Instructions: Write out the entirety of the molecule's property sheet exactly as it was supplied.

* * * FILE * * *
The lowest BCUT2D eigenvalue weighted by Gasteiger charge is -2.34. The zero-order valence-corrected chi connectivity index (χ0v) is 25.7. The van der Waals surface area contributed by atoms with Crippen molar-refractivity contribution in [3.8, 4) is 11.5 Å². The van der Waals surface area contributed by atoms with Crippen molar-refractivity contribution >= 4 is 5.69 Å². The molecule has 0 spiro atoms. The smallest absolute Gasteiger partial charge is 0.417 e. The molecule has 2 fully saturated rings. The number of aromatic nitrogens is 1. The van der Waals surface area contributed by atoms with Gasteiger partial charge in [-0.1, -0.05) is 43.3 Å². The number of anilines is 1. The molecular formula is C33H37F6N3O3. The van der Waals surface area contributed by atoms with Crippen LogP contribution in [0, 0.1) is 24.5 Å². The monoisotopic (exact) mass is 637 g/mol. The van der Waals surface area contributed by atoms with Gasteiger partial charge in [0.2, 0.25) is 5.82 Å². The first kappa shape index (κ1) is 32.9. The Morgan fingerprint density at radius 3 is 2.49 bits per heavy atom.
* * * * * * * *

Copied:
The lowest BCUT2D eigenvalue weighted by Gasteiger charge is -2.34. The zero-order valence-corrected chi connectivity index (χ0v) is 25.7. The van der Waals surface area contributed by atoms with Crippen molar-refractivity contribution in [3.8, 4) is 11.5 Å². The van der Waals surface area contributed by atoms with Crippen molar-refractivity contribution >= 4 is 5.69 Å². The molecule has 0 spiro atoms. The smallest absolute Gasteiger partial charge is 0.417 e. The molecule has 2 fully saturated rings. The number of aromatic nitrogens is 1. The van der Waals surface area contributed by atoms with Gasteiger partial charge in [-0.1, -0.05) is 43.3 Å². The number of anilines is 1. The molecular formula is C33H37F6N3O3. The van der Waals surface area contributed by atoms with Crippen LogP contribution in [0, 0.1) is 24.5 Å². The monoisotopic (exact) mass is 637 g/mol. The van der Waals surface area contributed by atoms with Gasteiger partial charge in [0.2, 0.25) is 5.82 Å². The first kappa shape index (κ1) is 32.9. The Morgan fingerprint density at radius 3 is 2.49 bits per heavy atom.